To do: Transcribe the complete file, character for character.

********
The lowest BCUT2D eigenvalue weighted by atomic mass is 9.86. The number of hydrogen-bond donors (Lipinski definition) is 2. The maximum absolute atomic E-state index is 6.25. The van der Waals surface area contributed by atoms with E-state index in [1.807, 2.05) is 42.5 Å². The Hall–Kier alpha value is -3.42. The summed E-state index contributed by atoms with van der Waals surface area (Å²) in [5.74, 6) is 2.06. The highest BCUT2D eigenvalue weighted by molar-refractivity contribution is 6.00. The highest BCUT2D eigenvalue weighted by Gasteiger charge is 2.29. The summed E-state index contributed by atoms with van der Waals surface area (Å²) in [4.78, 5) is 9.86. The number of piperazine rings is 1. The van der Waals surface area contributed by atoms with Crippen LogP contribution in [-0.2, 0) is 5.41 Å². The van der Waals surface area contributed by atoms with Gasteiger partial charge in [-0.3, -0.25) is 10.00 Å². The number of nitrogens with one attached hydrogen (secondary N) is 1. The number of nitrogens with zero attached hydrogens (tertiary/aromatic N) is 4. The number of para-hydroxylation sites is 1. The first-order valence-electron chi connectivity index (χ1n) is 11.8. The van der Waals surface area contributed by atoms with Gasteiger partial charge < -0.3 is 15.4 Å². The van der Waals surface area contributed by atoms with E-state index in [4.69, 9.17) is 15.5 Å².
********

The lowest BCUT2D eigenvalue weighted by atomic mass is 9.86. The number of hydrogen-bond donors (Lipinski definition) is 2. The maximum absolute atomic E-state index is 6.25. The van der Waals surface area contributed by atoms with E-state index in [1.807, 2.05) is 42.5 Å². The Hall–Kier alpha value is -3.42. The summed E-state index contributed by atoms with van der Waals surface area (Å²) in [5.74, 6) is 2.06. The highest BCUT2D eigenvalue weighted by molar-refractivity contribution is 6.00. The highest BCUT2D eigenvalue weighted by Gasteiger charge is 2.29. The summed E-state index contributed by atoms with van der Waals surface area (Å²) in [4.78, 5) is 9.86. The number of piperazine rings is 1. The van der Waals surface area contributed by atoms with Crippen LogP contribution in [-0.2, 0) is 5.41 Å². The van der Waals surface area contributed by atoms with Gasteiger partial charge in [-0.3, -0.25) is 10.00 Å². The number of nitrogens with one attached hydrogen (secondary N) is 1. The number of nitrogens with zero attached hydrogens (tertiary/aromatic N) is 4. The number of para-hydroxylation sites is 1. The first-order valence-electron chi connectivity index (χ1n) is 11.8. The van der Waals surface area contributed by atoms with Gasteiger partial charge < -0.3 is 15.4 Å². The van der Waals surface area contributed by atoms with E-state index in [4.69, 9.17) is 15.5 Å².